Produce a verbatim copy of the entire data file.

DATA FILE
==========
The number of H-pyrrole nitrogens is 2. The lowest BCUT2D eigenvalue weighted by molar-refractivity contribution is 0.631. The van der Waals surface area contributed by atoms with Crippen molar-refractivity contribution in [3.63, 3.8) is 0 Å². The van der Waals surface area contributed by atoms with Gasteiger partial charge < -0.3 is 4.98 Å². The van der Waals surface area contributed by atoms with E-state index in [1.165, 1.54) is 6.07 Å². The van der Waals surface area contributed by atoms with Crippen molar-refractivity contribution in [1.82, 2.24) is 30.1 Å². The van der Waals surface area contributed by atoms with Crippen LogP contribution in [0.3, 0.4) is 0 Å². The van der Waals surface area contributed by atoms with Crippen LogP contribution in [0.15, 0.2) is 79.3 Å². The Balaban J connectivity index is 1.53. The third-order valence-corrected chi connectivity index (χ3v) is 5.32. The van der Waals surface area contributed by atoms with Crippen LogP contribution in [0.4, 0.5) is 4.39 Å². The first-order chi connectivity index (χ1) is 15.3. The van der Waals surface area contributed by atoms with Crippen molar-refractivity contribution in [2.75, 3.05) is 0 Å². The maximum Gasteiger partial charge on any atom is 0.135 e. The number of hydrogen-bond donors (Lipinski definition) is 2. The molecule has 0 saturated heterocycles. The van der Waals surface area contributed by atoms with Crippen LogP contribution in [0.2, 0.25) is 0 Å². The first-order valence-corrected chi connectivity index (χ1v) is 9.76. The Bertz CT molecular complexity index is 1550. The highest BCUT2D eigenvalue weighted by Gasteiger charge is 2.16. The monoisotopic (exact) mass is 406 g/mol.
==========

The number of H-pyrrole nitrogens is 2. The lowest BCUT2D eigenvalue weighted by molar-refractivity contribution is 0.631. The van der Waals surface area contributed by atoms with Crippen molar-refractivity contribution in [3.63, 3.8) is 0 Å². The van der Waals surface area contributed by atoms with Gasteiger partial charge < -0.3 is 4.98 Å². The van der Waals surface area contributed by atoms with E-state index in [1.165, 1.54) is 6.07 Å². The van der Waals surface area contributed by atoms with Crippen molar-refractivity contribution in [1.82, 2.24) is 30.1 Å². The van der Waals surface area contributed by atoms with Crippen LogP contribution in [0.3, 0.4) is 0 Å². The van der Waals surface area contributed by atoms with Crippen LogP contribution in [0.15, 0.2) is 79.3 Å². The Balaban J connectivity index is 1.53. The third-order valence-corrected chi connectivity index (χ3v) is 5.32. The van der Waals surface area contributed by atoms with Crippen LogP contribution in [0.4, 0.5) is 4.39 Å². The first-order chi connectivity index (χ1) is 15.3. The van der Waals surface area contributed by atoms with Crippen molar-refractivity contribution in [2.75, 3.05) is 0 Å². The maximum Gasteiger partial charge on any atom is 0.135 e. The number of hydrogen-bond donors (Lipinski definition) is 2. The molecule has 0 saturated heterocycles. The van der Waals surface area contributed by atoms with Crippen LogP contribution in [0.2, 0.25) is 0 Å². The first-order valence-corrected chi connectivity index (χ1v) is 9.76. The Bertz CT molecular complexity index is 1550. The highest BCUT2D eigenvalue weighted by Gasteiger charge is 2.16. The monoisotopic (exact) mass is 406 g/mol.